Is AI just a fairy tale? Not in these successful use cases

Getting artificial intelligence past the fairy tale stage is a challenge for some organizations. Here are two examples of AI that's granted its users' wishes.

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Even with technology, sometimes we believe in fairy tales. A fairy tale is a story with a "fantastic and magical setting or magical influences within a story." I hadn't thought much about fairy tales recently, until I began reviewing the number of online case studies about artificial intelligence (AI) in companies.

In most of these case studies, the bottom line was that an AI solution had been successfully implemented. However, when I reviewed the stories for business outcomes or results, the results weren't there. Instead, the stories ended with what companies hoped they would realize from their AI investments. They were hoping that fairy tale projects would indeed come true.

AI is in its infancy in most companies, and there are legitimate reasons many tangible business results from AI have still not appeared.

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Nevertheless, it isn't too early for CIOs and others with responsibility for AI projects to start worrying: Because it won't be long before their boards and stakeholders begin to question business results.

I'm not going to review why AI projects can fail, or what companies should be doing to tighten up AI practices, since most of us have already heard about these subjects. Rather, it's time to look at some of the AI projects that started out as fairy tales but that indeed came true and are yielding huge dividends for their companies.

Here are two examples.

GE reduces operating costs with AI

Machine downtime costs companies $260,000 per hour, according to Aberdeen Group. When General Electric decided to target machine downtime as a category that was bleeding the bottom line, it looked to a combination of AI and the Internet of Things (IoT) as a means of bringing meaningful operational savings.

GE added IoT sensors to all of its machines, from power turbines to hospital scanners and aircraft engines. The sensors transmitted data in real time that reported how machines were running. Sensors also measured the effects of fuel level changes and temperature fluctuations.

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"Each of the company's 22,000 wind turbines is continually streaming operational data to the cloud, where GE analysts can tweak the direction and pitch of the blades to ensure as much energy is being captured as possible," futurist Bernard Marr reported. "Intelligent learning algorithms allow each individual turbine to adapt its behaviour to mimic other nearby turbines that are operating more efficiently."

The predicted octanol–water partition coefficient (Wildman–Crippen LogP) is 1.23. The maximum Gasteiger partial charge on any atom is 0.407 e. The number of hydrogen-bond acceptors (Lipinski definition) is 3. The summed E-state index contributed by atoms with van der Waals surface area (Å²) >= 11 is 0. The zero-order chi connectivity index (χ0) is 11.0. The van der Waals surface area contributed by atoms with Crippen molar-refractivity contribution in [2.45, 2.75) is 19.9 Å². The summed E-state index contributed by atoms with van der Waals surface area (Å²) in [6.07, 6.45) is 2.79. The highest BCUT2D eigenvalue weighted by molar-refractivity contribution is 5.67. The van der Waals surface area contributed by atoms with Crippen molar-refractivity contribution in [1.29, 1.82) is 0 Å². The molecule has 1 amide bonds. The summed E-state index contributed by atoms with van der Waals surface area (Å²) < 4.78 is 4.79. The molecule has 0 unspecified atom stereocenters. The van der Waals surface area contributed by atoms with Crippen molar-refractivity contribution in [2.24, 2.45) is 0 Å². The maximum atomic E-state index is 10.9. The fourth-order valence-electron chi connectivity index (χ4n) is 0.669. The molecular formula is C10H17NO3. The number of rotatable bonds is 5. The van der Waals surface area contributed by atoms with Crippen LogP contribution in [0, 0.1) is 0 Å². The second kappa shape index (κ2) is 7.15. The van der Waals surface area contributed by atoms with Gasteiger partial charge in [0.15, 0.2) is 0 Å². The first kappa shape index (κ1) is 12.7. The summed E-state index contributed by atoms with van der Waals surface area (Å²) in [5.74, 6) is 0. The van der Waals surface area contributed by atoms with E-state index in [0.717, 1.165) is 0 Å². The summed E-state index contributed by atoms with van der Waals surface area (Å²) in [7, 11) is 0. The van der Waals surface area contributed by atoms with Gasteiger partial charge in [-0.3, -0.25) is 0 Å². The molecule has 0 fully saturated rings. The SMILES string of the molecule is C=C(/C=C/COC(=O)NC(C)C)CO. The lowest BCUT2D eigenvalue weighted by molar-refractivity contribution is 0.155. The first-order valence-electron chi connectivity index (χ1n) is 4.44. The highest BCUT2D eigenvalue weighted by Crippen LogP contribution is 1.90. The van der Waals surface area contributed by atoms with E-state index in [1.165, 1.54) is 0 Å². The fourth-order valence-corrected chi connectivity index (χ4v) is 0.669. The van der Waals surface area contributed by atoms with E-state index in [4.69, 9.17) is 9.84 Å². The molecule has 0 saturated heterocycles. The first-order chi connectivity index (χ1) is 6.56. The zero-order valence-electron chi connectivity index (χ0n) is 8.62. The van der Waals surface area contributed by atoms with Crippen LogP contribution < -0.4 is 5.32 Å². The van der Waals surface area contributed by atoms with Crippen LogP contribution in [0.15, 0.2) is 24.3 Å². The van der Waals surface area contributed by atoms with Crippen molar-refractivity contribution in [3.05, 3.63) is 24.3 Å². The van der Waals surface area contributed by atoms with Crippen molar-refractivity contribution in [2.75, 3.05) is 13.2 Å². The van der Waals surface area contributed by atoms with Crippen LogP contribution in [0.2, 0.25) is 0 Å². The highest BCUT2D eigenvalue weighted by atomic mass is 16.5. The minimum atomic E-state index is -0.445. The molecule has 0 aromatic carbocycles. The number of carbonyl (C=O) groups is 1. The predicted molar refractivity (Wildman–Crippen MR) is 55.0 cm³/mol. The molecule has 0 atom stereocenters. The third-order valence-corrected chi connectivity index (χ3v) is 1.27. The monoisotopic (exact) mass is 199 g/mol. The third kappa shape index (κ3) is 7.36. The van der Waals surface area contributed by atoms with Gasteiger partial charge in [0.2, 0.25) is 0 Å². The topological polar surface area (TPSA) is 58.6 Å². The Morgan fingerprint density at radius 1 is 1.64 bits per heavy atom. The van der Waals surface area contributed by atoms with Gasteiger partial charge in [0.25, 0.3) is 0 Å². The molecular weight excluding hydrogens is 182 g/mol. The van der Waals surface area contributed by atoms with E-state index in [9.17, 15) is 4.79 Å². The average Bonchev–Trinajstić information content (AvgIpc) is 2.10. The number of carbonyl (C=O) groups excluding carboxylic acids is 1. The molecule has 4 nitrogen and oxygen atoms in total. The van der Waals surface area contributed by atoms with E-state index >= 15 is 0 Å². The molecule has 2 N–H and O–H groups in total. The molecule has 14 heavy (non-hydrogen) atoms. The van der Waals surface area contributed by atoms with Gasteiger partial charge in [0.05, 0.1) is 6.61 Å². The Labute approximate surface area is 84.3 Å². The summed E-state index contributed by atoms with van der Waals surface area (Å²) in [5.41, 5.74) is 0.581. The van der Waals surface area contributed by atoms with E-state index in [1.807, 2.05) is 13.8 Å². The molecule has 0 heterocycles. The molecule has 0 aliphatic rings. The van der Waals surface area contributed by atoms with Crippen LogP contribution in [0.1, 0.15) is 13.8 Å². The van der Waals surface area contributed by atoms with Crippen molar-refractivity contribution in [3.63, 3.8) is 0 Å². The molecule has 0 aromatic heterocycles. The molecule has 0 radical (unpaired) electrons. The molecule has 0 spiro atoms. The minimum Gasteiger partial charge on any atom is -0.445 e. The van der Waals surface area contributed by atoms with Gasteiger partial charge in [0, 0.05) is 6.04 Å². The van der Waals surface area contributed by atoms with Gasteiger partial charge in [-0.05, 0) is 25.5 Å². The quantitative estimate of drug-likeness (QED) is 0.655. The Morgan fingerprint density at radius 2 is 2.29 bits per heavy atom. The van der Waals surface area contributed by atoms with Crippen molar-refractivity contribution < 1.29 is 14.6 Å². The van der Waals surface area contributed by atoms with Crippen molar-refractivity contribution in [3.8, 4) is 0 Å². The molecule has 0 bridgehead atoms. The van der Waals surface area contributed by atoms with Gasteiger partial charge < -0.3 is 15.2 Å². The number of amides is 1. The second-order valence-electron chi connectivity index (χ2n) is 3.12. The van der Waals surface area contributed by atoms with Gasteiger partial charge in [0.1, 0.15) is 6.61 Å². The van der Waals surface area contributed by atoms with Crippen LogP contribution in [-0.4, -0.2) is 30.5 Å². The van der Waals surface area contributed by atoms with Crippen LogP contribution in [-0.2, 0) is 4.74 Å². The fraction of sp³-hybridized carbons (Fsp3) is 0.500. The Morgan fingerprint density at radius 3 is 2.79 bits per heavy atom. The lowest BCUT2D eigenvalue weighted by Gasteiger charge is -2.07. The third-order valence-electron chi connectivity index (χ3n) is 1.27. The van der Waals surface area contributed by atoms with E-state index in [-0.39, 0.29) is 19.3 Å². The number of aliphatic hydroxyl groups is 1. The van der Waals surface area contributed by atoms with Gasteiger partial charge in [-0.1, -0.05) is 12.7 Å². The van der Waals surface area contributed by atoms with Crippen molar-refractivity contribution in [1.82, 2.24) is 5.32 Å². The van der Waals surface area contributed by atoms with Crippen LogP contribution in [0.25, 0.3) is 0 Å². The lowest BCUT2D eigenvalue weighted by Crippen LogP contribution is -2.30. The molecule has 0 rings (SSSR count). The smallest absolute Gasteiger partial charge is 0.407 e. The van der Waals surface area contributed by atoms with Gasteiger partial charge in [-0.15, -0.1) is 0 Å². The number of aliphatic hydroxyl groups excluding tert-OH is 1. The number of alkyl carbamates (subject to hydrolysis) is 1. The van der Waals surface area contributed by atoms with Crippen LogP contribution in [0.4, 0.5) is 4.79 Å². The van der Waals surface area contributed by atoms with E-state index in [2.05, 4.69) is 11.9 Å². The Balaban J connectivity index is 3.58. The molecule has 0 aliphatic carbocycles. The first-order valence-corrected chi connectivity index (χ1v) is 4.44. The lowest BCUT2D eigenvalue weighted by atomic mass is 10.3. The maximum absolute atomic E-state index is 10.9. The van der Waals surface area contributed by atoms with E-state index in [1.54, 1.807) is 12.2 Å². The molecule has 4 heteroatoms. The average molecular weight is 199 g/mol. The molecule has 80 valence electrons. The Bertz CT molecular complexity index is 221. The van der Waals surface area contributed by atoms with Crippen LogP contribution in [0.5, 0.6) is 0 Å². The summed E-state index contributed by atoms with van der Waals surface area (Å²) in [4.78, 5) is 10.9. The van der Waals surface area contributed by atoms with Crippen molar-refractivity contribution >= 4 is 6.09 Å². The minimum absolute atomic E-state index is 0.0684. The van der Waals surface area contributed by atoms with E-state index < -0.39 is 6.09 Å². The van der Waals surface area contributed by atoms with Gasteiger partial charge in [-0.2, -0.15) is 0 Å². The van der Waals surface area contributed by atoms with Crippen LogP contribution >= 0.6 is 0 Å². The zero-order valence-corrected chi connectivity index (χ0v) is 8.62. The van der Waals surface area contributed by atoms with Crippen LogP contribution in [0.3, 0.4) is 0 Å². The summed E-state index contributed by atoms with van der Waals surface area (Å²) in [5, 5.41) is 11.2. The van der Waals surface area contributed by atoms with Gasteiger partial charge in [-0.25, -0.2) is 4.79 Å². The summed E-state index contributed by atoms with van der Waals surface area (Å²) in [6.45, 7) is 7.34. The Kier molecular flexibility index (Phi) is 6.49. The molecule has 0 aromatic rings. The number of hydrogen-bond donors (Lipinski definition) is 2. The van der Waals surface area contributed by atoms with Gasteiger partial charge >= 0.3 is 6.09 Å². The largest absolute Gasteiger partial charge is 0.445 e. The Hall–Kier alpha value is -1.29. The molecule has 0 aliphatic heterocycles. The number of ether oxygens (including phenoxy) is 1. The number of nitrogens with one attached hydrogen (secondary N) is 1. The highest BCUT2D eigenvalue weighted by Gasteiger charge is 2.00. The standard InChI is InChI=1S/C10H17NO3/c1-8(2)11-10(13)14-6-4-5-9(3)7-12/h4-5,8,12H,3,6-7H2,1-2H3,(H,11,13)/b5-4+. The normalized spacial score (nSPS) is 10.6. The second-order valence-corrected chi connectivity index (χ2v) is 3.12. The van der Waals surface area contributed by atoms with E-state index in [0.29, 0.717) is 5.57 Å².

In GE's data center, this machine-generated data is embellished with data from third-party weather, geopolitical, and demographic sources. The data is processed by a Hadoop-based industrial data lake service that GE and its customers use, with the service coming with an assortment of tools that aid GE and its customers in data interpretations.

GE is saving money because its AI is predicting potential machine downtime situations. Management can intervene before downtime occurs, hopefully stopping or shortening the downtime. So are its customers, which are expected to save an average of $8 million per year from the reduction in machine downtime.

This is an AI use case that not only reduces operating costs but that passes on those benefits to customers, thereby increasing the likelihood of new revenue opportunities.

University of Iowa uses AI to fight blindness

Diabetic retinopathy (DR) is an eye disease caused by diabetes, which over time compromises small blood vessels at the back of the eye and interferes with blood flow. As this happens, patients begin to experience visual symptoms like dark spots and floaters, with the condition ultimately leading to blindness.

Because DR can lead to blindness if left untreated, it's critical to detect the condition early so it can be successfully treated and managed.

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This sounds simple, but it isn't. Patients often have limited access to care professionals who can diagnose the condition, and those who live in urban areas may find it hard to obtain an appointment in overloaded specialists' offices.

Dr. Michael Abramoff is a professor of ophthalmology and visual sciences, and electrical and computer engineering at the University of Iowa. He was determined to address the problem with AI and an autonomous system that could render medical decisions. His IDx-DR system uses a low-power microscope attached to a camera to capture images at the back of the eye. AI then evaluates the images for DR biomarkers and reports the findings to the patient's eye care provider. The process takes only a few minutes, making it easier for doctors to see more at-risk patients. If there is DR, the provider can immediately refer the patient to a specialist. The time saved can mean the difference between eye health management and blindness

This is an AI use case that is life- and game-changing.

Why AI success matters

Many companies are still working on AI projects in fairy tale mode, but we can all be heartened by the AI success stories that have already turned fairy tales into reality. These AI use cases targeted specific business problems and delivered significant and measurable results.

More of these impactful results are likely to follow as AI continues to revolutionize how we resolve problems and advance our thinking in new directions. 

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